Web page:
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Andersonville National Historic Site, Rolling Thunder Georgia Southwestern State University to Honor Nation’s POWs/MIAs

Rolling Thunder’s 2008 Ride Home – a multi-day annual activity held in conjunction with the National Park Service’s Andersonville National Historic Site and Georgia Southwestern State University to recognize and honor the nation’s Prisoners of War (POW) and those Missing in Action (MIA) – will be held in Andersonville and Americus, Ga., Sept. 17-20, 2008.

“The 2008 Ride Home, which is supported this year by Rolling Thunder® chapters from 11 states, is part of a series of events conducted jointly with the National Park Service in Andersonville to honor those former POWs from all wars who have returned home and remember those who are still listed as MIA,” said Jim Moyer, Ride Home board chairman.
According to Moyer, more than 1,000 Rolling Thunder members are expected to gather in Andersonville and Americus to honor an estimated 100 former POWs scheduled to attend this year’s program of events as guests of Rolling Thunder.

While Friday, Sept.19, is the official National POW/MIA Recognition Day, the four days of recognition activities begin at 11 a.m. Wednesday, Sept. 17, with a convocation sponsored by the National Park Service and hosted by Georgia Southwestern State University at the Student Success Center in Americus.

The guest speaker will be Joseph Hudson of Alamogordo, N.M. He was a 23-year-old U.S. Army specialist with the 507th Maintenance Group, Fort Bliss, Tex., who was shot three times, captured and held by Saddam Hussein’s Iraqi Army from March 23, 2003 until April 13, 2003.
On Thursday, Sept. 18, through Saturday, Sept. 20, the Park Service will host Bataan Death March survivor Colonel Glenn Frazier at the National Prisoner of War Museum at the Andersonville National Historic Site. Frazier, who was an underage U.S. Army volunteer from Fort Deposit, Ala., in 1941, will be autographing his book, “Hell’s Guest”, which is his account of three harrowing years as a prisoner of war.

On Friday, Sept. 19, the official National POW/MIA Recognition Day, Rolling Thunder’s formal activities will begin at 10 a.m. with a tribute service, “Keeping the Promise, We Will Not Forget” at the First Baptist Church in Americus.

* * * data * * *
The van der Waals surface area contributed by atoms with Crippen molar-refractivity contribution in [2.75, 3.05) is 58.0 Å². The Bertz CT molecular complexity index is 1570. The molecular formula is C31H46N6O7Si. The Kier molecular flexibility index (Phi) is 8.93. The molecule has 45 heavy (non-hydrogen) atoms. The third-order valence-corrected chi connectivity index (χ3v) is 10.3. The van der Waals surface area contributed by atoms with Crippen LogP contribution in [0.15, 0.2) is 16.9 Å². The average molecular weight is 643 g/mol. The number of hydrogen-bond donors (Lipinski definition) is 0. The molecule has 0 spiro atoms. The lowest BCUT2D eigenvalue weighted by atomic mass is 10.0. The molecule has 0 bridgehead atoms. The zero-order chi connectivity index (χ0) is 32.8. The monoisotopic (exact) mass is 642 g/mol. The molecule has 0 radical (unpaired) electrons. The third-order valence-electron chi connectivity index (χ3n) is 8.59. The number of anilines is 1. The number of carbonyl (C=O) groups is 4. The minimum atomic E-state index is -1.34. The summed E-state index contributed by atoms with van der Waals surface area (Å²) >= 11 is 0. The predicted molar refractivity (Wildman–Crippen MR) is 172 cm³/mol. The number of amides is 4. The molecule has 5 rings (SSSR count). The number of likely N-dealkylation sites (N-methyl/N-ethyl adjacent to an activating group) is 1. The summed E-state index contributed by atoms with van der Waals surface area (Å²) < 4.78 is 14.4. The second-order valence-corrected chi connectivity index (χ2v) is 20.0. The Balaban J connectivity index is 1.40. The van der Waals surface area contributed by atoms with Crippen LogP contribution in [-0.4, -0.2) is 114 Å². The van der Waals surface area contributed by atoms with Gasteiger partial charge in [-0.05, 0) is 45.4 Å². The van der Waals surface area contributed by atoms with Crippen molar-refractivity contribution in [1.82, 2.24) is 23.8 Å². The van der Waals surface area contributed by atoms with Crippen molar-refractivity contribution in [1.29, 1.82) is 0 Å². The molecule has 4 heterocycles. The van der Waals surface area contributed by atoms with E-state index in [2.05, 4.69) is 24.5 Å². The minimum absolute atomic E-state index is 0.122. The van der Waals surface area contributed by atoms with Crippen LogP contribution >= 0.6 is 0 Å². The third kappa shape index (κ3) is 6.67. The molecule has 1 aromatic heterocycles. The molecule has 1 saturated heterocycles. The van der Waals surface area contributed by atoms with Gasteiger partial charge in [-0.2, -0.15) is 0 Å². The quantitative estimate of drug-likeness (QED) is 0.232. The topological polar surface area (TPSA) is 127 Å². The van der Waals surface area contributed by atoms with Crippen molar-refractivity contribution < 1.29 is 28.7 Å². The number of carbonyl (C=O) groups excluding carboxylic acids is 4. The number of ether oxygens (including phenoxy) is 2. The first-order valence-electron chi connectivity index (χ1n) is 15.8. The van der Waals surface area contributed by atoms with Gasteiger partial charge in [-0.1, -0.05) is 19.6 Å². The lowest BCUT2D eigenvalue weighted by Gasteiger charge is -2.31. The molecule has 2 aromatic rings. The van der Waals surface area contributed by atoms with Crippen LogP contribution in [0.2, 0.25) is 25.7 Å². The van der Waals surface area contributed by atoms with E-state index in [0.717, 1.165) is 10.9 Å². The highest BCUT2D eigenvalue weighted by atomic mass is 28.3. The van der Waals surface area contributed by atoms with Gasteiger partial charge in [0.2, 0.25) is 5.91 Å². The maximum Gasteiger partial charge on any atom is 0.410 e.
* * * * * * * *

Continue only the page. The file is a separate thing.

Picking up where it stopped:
Scheduled speakers include: U.S. Air Force Major General Albert G. (Jerry) Rogers whose final active duty assignment was Deputy Chief of Staff for Logistics at Tactical Air Command Headquarters at Langley, AFB, Va.; U.S. Navy Captain Ronald Harrell, Commander of the FFG (Fast Frigate) Class Squadron 14 at Naval Station Mayport, Fla.; Stephen E. Thompson, Family and Veteran Liaison for the Joint POW/MIA Accounting Command in Honolulu, Hawaii; and, Dr./Rev. Chuck Gass, the staff chaplain at the VA Medical Center in Gainesville, Fla.

A Rolling Thunder escort to the tribute service for the former POWs is scheduled to depart for the Baptist church from the Wal-Mart parking lot in Americus at 9 a.m.

At 1 p.m. that afternoon the National Prisoner of War Museum in Andersonville will unveil a commemorative plaque honoring POWs from the U.S. Army’s 42nd “Rainbow” Division.

Formed in August 1917, the “Rainbow” nickname was given to the division after Colonel Douglas MacArthur, the new division's Chief of Staff (and ultimately its commander), remarked that "the 42nd Division stretches like a Rainbow from one end of America to the other" because it was comprised of National Guard units from 26 states and the District of Columbia.

The division, which saw service in both World Wars was deactivated in 1946; however it returned in 1947 as a National Guard Division for New York, the state of its birth. Currently headquartered at the Glenmore Armory in Troy, N.Y., the division includes Army National Guard units from 14 states: Connecticut, Main, Maryland, Massachusetts, Michigan, Mississippi, New Hampshire, New Jersey, New Mexico, New York, Rhode Island, South Carolina, Vermont and Wisconsin.